The Biden administration has taken a very different approach through the White House press secretary. When asked about the president's poll numbers and COVID, she seemed to blame those who don't accept the vaccine for the President's dropping rating. While this seems to be similar to my conclusion on correlation, the causality implied is reversed from what my experience indicates.

I suggest that both distrust in vaccines and low government job approval are rather obviously correlated and caused by the level of distrust in government. In addition, distrust of big pharma is another major factor, so information from the government regulatory agencies (who work closely with big pharma) is a primary factor in the crisis of confidence.

There are lots of good polls with data showing a correlation between trust in government and other political beliefs. Perhaps it's obvious, but there is a general trend for those aligned with the party of the current president to trust the government more than those aligned with the opposition party. I recommend the Pew Research Center's Key findings about Americans’ declining trust in government and each other and more specifically Public Trust in Government: 1958-2021

The other factor to consider is that there's a substantial distinction between people who are opposed to vaccination, and those who are skeptical of the government's approach to managing COVID-19. Take for example this discussion between prominent doctors & scientists, all of whom believe in (and have been) vaccinated, but who raise serious questions about the government's strategy of focusing on vaccination.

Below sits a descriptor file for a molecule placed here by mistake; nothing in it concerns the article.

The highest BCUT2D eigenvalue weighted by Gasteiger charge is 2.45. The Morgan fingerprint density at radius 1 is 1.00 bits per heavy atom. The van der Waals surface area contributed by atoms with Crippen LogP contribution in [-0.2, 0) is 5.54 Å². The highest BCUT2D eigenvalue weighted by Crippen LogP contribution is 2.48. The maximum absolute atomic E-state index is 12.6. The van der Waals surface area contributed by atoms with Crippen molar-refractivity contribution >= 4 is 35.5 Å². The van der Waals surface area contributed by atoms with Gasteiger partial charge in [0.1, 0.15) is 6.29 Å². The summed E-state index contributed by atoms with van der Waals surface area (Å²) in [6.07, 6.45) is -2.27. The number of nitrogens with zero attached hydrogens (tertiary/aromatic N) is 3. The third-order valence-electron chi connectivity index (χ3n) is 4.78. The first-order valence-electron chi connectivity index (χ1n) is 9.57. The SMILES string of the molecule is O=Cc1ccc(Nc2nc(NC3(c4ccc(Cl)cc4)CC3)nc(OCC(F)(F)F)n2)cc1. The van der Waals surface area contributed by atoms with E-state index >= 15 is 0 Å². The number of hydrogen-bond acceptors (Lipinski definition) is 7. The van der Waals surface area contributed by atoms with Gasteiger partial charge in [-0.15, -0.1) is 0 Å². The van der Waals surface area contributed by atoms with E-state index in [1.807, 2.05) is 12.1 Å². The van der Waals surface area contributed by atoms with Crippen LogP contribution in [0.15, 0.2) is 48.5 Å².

0
-5

The claimed extremist reasoning against vaccinations - I am so 'liberal' or I am so 'conservative'- both likely rest on the political notion, 'state regulation is against freedom'. This perspective is well articulated by Wendy Brown (1995, ch. 1). Brown stipulates that 1970s and 1980s conservatism reshaped the language of freedom to mean individualist, imperialist, and entrepreneurial (10). American liberal intellectuals failed to counter these attacks and fell in line behind an economic formulation of equality. Consequently, the liberal project moved away from a government run by its people to personal rights and liberties (i.e. a fear of government instead of the goal of an ideal democracy) (8-11). Following the same narrow conception of freedom - personal liberty - both liberals and conservatives have begun to similarly view state regulation, such as vaccine requirements, as inappropriate and against freedom. In other words, the singular view of freedom - protection against the government and not a government run by the people - is the political denominator along which extremist American liberalism and conservatism are indistinguishable and vaccines have become an increasingly salient in these terms. Both 'sides' believe that required vaccines are the work of an oppressive state and we must work to protect ourselves from this state.

3
  • 1
    If you provide a negative rating, it is helpful to discuss why. Thanks
    – alfonso
    Commented Feb 10, 2015 at 18:25
  • 8
    I wasn't that downvoter, but this really doesn't answer the question at all. It might be a useful piece of a larger answer, but given you don't even use the words vaccine or vaccination in your answer, it makes any connection to the question very unclear. What are you trying to convey? That pro-liberty attitudes are correlated to anti-vaccine ones?
    – Bobson
    Commented Feb 10, 2015 at 20:22
  • I'm trying to convey that pro-liberty attitudes for many people on both the left and right have become the same. They have a fear of government and desire protection from it, which translates into anti-regulation, like required vaccines.
    – alfonso
    Commented Mar 19, 2015 at 18:24

You must log in to answer this question.

Not the answer you're looking for? Browse other questions tagged .